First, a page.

This chapter analyses the financial resilience pattern presented by four Brazilian municipalities at the beginning of a serious revenue downturn, which was initiated at the central government as a combination of economic and political crises. The crisis occurred during an on-going public financial management reform and attempts to imbricate IPSAS-oriented accrual-accounting policies in a dominant cash-based budgeting culture. Thus, contrasting those patterns with other democracies depicted in this book, we aim to contribute to the comparative literature on financial resilience under austerity periods. We interviewed secretaries of finance, department directors and accountants of each city hall and businessmen from the four municipalities. Cases were selected among 100,000-350,000 inhabitants’ municipalities from one of the three most industrialised brazilian states, varying the cases according to their mean and volatility budgetary surplus over the 10 years before the beginning of the analysed crises. All cases presented no anticipatory capacity or long-term strategic planning. Their usual responses are short-term oriented, such as supplier payments postponement, increasing tax collection or cutting expenditures, rather than based on their weak transformative capacities. Despite the fatalistic and very ineffective reactive behaviours observed in two cases, a proactive mayor, supported by consulting firms, enhanced the responses effectiveness of the two remaining cases. Hence, mayor leadership might be a fruitful feature to be investigated by future studies.


In the aftermath of the financial crisis, English local government faced a period of significant budget reduction and uncertainty. Austerity measures were effectively rolled out over several budget iterations, resulting in a 37% real-term reduction in core central government funding, equivalent to a 25% reduction in income/spending power (including council tax) between 2010 and 2011 and 2015 and 2016. At the same time, changes in government policy in a range of areas between 2011 and 2012 and 2015 and 2016 created 164 new burdens on local government, with an estimated value of £11.5 billion, many of which were unfunded. All of this during a period when local government was being encouraged to freeze council tax and when natural pressure on locally collected taxation and services was increasing due to the economic recession.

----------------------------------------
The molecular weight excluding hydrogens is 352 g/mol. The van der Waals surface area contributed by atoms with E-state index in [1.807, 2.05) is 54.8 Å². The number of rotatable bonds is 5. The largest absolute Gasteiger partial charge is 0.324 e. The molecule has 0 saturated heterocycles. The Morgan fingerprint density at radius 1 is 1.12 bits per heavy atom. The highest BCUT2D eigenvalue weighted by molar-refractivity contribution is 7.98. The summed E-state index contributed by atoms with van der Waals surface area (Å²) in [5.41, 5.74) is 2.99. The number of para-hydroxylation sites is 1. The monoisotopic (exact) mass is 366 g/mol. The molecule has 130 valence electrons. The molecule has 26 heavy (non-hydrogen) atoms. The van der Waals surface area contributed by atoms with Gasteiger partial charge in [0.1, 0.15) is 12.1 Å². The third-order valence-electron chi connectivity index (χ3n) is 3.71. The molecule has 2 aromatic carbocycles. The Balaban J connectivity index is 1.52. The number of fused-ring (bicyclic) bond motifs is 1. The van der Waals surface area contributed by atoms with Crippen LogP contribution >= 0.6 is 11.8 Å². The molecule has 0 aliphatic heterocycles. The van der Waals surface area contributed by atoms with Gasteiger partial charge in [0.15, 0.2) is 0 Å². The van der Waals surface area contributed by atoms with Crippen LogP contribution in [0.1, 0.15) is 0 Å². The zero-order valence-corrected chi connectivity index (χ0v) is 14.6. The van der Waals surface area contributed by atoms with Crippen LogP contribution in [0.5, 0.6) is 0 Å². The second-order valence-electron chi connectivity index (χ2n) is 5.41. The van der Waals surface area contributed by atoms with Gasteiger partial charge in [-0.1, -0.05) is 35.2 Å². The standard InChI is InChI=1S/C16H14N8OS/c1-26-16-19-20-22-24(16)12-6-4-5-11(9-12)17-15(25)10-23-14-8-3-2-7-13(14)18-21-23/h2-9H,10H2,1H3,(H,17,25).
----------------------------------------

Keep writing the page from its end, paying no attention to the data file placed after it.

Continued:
This chapter reviews the responses of four English local governments to the austerity period triggered by the onset of the global financial crisis in 2007. For the English councils the results develop into two main themes. Firstly, there appeared to be a common set of anticipatory and coping capacities employed both in the lead up to the funding cuts from 2010 onwards and in the way councils subsequently dealt with aspects of the crisis. Secondly, despite this commonality, the specific and local contexts experienced by each council, both internally and externally, determined their overall path to dealing with austerity. These two paths were self-regulation and constrained adaption.


French municipalities are in charge of a large number of local public services and benefit from a good, even if decreasing, financial autonomy. They have been until recently and despite the 2008 crisis, in a good financial situation supported by stable tax revenues and protective national policies. But they are now weakened by strong cuts in their main operating grant operated from 2015.

Through a case study, this chapter attempts to better understand French municipalities’ patterns of financial resilience in times of austerity. Interviews have been driven in four middle size municipalities in various financial situation, to understand the effects of the crisis on their vulnerability and the influence of their financial and organisational capacities on their resilience patterns.

The study shows that all four municipalities enhanced their responsiveness following the 2015 cut in grants. The latter appeared as a major shock that prompts them to change their behaviours and strengthen their resilience. But municipalities took up different paths of resilience, building up or investing in different anticipatory and coping capacities. Buffering capacities, such as cost cuts, were present in all cases to cope with shocks. Conversely, adapting and transforming capacities were not as prevalent. The pro-active resilient municipality relies on a mix of capacities. But three out of four cases show patterns of financial resilience that leave them insufficiently prepared for future shocks. This research shows the necessity to develop and constantly maintain anticipatory and coping capacities that are suitable for tackling the municipalities’ specific vulnerability sources.